My “almost-ten-year-old” and I have been planning a summer reading list for our Epic, Big, Long, Summer, Road-Trip. He and I are book lovers, and lately I have been having a blast reading and re-reading books from my youth, as well as new books for young readers.
My oldest son is a really good reader, and has an “old soul”, so he is reading and wanting to read some books that sometimes make me hesitate. He really wanted to see the first Hunger Games movie, so I told him he wasn’t allowed to see the movie until he had read the book. I thought this would buy me some time, or deter him altogether, but he blasted through the first book. So, we watched the first movie together. He pointed out to me that “so much was missing in the movie” and that the book was “way better because you could read what Katniss was thinking”. Can I just say, as a Shakespeare-loving English major, who thinks it sacrosanct that one must always read the book before one sees the movie, as there is nothing better than the book, my heart did a little leap when he said that to me. He then went on to read the second and third book in the Hunger Games Trilogy. We talked about each book, so that I could gauge how (or if) the violent and often mature content was affecting him. What I realized was that he was able to grasp the relationships in the book, the plot, and the ethical and political messages throughout the series just fine. I was impressed.
It was about this time that I realized I had found a kindred spirit in this family of non-readers.
Lately we have been doing this: I read a book he is interested in first – mostly to screen it, but also so we can talk about it after. The latest book we read was The Boundless by Kenneth Oppel, and it was awesome! I knew as soon as I read the word sasquatch that my son was going to love it.
We are having so much fun reading through our piles of books that I thought maybe we should share some of our favourites, as well as some of the books we plan on reading over the summer break. So without further ado:
Top 5 Summer Reads for Young Boys, Ages 8ish-12ish
1. The One and Only Ivan – Katherine Applegate
Because EVERYONE needs to read this. Don’t wait until your kids are older, read it out loud to the younger ones, and then ask your older children to re-read it. It’s the best.
2. The Chronicles of Narnia – CS Lewis
Do I even have to explain? CS Lewis…just read everything he has ever written and you will be a happier, more intelligent and much more interesting person. But start with Narnia. Books first, movies after, because frankly, the books kick ass on the movies.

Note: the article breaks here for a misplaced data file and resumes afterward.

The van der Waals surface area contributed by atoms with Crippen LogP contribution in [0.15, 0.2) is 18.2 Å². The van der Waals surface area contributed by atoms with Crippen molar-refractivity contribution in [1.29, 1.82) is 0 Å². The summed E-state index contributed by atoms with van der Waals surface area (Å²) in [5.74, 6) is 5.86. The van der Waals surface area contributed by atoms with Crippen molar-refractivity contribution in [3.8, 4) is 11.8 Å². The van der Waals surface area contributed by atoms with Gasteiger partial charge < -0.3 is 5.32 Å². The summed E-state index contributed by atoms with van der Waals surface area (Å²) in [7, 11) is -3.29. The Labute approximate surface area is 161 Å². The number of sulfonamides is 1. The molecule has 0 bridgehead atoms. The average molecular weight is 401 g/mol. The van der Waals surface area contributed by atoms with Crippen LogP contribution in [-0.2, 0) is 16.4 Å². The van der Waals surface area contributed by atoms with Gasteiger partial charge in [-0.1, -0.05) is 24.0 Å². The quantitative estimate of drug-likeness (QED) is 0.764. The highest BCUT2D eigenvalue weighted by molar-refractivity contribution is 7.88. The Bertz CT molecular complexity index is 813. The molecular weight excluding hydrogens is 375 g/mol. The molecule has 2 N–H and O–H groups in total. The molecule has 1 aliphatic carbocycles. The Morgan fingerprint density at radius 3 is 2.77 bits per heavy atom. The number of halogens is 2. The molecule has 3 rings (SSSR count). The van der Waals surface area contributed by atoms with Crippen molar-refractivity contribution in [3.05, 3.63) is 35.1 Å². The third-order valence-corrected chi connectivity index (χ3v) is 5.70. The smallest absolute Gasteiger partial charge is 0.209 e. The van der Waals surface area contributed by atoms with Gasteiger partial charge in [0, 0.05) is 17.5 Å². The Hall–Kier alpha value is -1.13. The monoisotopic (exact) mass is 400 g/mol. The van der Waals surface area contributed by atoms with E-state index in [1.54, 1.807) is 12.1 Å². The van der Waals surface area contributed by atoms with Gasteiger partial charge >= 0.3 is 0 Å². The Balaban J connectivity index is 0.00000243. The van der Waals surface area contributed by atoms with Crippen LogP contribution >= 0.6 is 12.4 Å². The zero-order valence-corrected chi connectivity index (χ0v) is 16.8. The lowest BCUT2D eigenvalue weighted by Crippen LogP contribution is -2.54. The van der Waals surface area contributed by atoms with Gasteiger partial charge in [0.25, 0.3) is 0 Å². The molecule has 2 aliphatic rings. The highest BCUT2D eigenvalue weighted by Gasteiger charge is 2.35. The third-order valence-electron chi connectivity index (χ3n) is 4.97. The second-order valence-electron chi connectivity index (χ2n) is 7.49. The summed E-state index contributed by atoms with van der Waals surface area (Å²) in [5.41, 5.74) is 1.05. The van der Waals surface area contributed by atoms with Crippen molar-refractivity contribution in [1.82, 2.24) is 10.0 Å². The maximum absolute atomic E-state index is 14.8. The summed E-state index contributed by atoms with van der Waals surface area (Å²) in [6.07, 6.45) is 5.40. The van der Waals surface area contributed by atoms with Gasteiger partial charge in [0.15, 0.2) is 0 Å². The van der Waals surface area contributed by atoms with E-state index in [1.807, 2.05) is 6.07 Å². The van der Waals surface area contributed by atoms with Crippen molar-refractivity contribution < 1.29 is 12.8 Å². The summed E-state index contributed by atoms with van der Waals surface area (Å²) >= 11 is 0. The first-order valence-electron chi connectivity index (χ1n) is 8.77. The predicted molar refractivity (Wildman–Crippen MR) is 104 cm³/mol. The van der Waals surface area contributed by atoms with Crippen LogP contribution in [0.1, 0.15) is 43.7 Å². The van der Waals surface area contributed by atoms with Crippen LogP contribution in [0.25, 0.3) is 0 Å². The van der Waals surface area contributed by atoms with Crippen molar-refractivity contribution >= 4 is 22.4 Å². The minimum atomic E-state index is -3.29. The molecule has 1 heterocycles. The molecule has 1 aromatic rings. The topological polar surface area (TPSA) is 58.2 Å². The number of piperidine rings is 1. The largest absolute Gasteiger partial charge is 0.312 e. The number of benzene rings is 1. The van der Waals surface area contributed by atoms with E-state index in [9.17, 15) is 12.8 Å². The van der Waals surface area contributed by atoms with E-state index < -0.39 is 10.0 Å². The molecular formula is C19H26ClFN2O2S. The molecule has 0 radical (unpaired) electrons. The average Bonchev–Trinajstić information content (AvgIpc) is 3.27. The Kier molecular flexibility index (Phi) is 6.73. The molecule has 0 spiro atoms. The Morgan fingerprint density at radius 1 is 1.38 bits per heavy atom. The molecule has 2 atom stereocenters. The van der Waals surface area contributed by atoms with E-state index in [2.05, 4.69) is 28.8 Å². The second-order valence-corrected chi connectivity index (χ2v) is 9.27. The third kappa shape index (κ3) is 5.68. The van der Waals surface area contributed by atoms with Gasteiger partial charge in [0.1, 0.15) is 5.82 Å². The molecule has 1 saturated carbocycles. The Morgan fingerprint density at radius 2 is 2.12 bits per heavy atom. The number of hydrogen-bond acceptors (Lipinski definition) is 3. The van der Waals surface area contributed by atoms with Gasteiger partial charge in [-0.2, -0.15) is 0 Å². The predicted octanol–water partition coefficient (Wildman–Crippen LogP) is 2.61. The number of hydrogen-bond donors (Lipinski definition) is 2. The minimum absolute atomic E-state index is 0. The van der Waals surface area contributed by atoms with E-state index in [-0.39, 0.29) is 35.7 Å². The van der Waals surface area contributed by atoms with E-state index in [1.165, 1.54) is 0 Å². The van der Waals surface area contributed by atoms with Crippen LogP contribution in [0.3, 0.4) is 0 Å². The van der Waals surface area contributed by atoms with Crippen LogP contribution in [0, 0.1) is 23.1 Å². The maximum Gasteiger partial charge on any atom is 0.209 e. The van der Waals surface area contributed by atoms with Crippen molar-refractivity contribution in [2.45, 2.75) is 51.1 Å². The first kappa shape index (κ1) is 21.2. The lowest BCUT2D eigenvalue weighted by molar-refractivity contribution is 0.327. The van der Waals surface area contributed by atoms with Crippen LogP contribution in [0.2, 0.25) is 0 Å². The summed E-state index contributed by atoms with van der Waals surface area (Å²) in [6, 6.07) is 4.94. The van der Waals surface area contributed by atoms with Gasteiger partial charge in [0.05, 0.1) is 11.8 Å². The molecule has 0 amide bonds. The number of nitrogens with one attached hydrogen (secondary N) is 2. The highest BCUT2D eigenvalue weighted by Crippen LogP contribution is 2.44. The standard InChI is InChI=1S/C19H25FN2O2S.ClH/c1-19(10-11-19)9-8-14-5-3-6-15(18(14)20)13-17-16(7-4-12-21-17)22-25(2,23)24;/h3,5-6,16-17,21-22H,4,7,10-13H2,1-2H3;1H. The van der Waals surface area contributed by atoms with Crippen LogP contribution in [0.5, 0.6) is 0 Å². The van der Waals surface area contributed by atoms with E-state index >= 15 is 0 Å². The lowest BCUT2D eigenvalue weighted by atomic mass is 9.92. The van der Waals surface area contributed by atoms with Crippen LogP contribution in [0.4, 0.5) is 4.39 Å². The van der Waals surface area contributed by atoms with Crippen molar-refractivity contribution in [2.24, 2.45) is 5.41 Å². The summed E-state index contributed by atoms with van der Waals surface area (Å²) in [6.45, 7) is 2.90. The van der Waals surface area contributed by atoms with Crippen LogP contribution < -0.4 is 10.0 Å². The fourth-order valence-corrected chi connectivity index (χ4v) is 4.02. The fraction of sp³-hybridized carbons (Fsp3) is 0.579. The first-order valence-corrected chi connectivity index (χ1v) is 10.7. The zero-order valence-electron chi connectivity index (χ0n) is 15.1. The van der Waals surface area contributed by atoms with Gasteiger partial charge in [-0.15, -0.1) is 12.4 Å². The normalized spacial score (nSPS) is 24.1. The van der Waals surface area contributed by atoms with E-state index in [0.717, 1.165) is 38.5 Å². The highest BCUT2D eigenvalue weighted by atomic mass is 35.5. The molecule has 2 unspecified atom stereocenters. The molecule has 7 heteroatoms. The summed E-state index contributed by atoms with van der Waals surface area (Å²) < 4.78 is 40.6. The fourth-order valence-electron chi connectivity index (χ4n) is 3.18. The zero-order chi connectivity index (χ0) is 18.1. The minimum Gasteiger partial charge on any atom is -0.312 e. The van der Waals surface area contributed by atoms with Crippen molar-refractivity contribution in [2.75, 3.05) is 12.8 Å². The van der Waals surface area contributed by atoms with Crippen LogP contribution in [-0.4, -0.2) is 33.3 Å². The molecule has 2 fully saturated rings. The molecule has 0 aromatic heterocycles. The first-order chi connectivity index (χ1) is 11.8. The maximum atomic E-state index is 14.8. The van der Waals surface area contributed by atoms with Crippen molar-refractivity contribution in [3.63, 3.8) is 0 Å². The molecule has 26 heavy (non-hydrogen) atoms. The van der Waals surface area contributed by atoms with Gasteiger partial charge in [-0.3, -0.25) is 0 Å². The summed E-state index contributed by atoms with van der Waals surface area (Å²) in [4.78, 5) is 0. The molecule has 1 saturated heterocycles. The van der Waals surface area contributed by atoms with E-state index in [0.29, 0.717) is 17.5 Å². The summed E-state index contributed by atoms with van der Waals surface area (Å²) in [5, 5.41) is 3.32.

3. The Boundless – Kenneth Oppel
I am really starting to like Kenneth Oppel books. We read Airborne, which would have made the top 5 summer reading list, if we hadn’t just read The Boundless which eclipsed Airborne for me. The Boundless really is a fun read. From the first page I was sucked into Oppel’s world of thrilling adventure, odd creatures and an exciting plot. This book has it all – the circus, exploration, danger, magic, and even a sasquatch or two!
4. Charlie and The Chocolate Factory – Roald Dahl
I know you have read it. You have seen the movie. But this book is a rite of passage for every kid, and it is a wacky, adventurous, and delicious summer read. Grab some Curly-Wirlies, your beach blanket, and enter the Chocolate Factory.
5. The Hobbit – J.R.R.Tolkien
And last but not AT ALL least, The Hobbit. It’s never too early for a little Tolkien. The Hobbit is a great starter Tolkien for 10-12 year olds, and just watch as your son enters the Shire for the first time! Pure literary joy. Right here. Just read it. Read it out loud, read it together, read it beside each other. And remember – none of the movies until they read the books first!
That’s it for the Summer Reading List, but here is my addendum to the list…
The Adventures of Tom Sawyer – Mark Twain
This is the book I wish I could have put on the summer reading list but won’t. I never want my sons to use the “N” word, or think that it is ever acceptable to marginalize a person because of their skin colour. There will be a point in their development that they will be able to process the content of this book, but probably not until late high school. I SO wish there wasn’t such blatant racism in Tom Sawyer. I have read it, and love it, however i still cringe at the language, even though I understand the context of the time in which it was written.
If you do decide to add it to your summer reading list, parents, you will definitely want to screen-read this if you are not familiar with Tom Sawyer. Decide for yourself if you and your child are ready to tackle this one. This book is controversial, and for good reason. Tom Sawyer was first published in 1876. There is coarse and derogatory wording in this book, along with racist, outdated and false portrayals of people of different cultures, skin colour and backgrounds. Up to you on this one – I totally understand if you pass on this one, but I hope you get to it eventually.
Re-reading Tom Sawyer made me wax nostalgic for all of the old, musty books of my youth. So I dug out an my old copy of Pippi Longstocking, which I still find wonderfully entertaining to read. I have just finished two stories by Jack London: Call of the Wild and The Cruise of the Dazzler. I would recommend these adventurous and swash-buckling tales to my son when next he is looking for something to read this summer.
Right now, he is reading the Inkheart Trilogy by Cornelia Funke. Tonight when I tucked him in, he asked me to “define the word sinister”. I said “gladly” to my wonderful reading buddy, as I secretly celebrated the growth of a young boy’s vocabulary and mind!
Read on! Read often!